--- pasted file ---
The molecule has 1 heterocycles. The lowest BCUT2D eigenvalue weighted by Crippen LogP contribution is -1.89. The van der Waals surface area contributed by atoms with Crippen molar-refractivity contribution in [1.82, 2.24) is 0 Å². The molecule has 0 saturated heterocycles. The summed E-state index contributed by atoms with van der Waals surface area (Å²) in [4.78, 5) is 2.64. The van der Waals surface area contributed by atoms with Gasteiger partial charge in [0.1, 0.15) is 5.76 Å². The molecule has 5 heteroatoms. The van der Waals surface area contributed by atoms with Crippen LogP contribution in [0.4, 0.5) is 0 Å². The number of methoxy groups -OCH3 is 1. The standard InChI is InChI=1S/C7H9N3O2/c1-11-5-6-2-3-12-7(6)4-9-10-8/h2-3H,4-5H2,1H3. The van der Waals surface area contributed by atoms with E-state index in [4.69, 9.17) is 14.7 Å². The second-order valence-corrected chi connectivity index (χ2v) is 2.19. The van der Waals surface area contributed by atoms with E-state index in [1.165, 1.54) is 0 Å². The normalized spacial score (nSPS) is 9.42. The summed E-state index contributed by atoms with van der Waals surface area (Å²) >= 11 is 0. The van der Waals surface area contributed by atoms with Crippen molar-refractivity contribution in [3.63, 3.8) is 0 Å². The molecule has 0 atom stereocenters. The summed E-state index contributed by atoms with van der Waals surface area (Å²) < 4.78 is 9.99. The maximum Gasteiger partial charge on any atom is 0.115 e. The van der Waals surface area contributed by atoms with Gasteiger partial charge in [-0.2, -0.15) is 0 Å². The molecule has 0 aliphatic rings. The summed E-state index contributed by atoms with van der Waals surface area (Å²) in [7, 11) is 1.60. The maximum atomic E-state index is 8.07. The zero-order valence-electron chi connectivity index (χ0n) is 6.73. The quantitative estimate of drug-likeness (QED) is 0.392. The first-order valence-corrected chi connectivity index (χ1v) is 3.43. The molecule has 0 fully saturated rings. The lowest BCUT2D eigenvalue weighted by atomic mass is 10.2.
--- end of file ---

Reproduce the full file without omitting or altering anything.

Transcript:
The molecule has 1 heterocycles. The lowest BCUT2D eigenvalue weighted by Crippen LogP contribution is -1.89. The van der Waals surface area contributed by atoms with Crippen molar-refractivity contribution in [1.82, 2.24) is 0 Å². The molecule has 0 saturated heterocycles. The summed E-state index contributed by atoms with van der Waals surface area (Å²) in [4.78, 5) is 2.64. The van der Waals surface area contributed by atoms with Gasteiger partial charge in [0.1, 0.15) is 5.76 Å². The molecule has 5 heteroatoms. The van der Waals surface area contributed by atoms with Crippen LogP contribution in [0.4, 0.5) is 0 Å². The number of methoxy groups -OCH3 is 1. The standard InChI is InChI=1S/C7H9N3O2/c1-11-5-6-2-3-12-7(6)4-9-10-8/h2-3H,4-5H2,1H3. The van der Waals surface area contributed by atoms with E-state index in [4.69, 9.17) is 14.7 Å². The second-order valence-corrected chi connectivity index (χ2v) is 2.19. The van der Waals surface area contributed by atoms with E-state index in [1.165, 1.54) is 0 Å². The normalized spacial score (nSPS) is 9.42. The summed E-state index contributed by atoms with van der Waals surface area (Å²) >= 11 is 0. The van der Waals surface area contributed by atoms with Crippen molar-refractivity contribution in [3.63, 3.8) is 0 Å². The molecule has 0 atom stereocenters. The summed E-state index contributed by atoms with van der Waals surface area (Å²) < 4.78 is 9.99. The maximum Gasteiger partial charge on any atom is 0.115 e. The van der Waals surface area contributed by atoms with Gasteiger partial charge in [-0.2, -0.15) is 0 Å². The molecule has 0 aliphatic rings. The summed E-state index contributed by atoms with van der Waals surface area (Å²) in [7, 11) is 1.60. The maximum atomic E-state index is 8.07. The zero-order valence-electron chi connectivity index (χ0n) is 6.73. The quantitative estimate of drug-likeness (QED) is 0.392. The first-order valence-corrected chi connectivity index (χ1v) is 3.43. The molecule has 0 fully saturated rings. The lowest BCUT2D eigenvalue weighted by atomic mass is 10.2.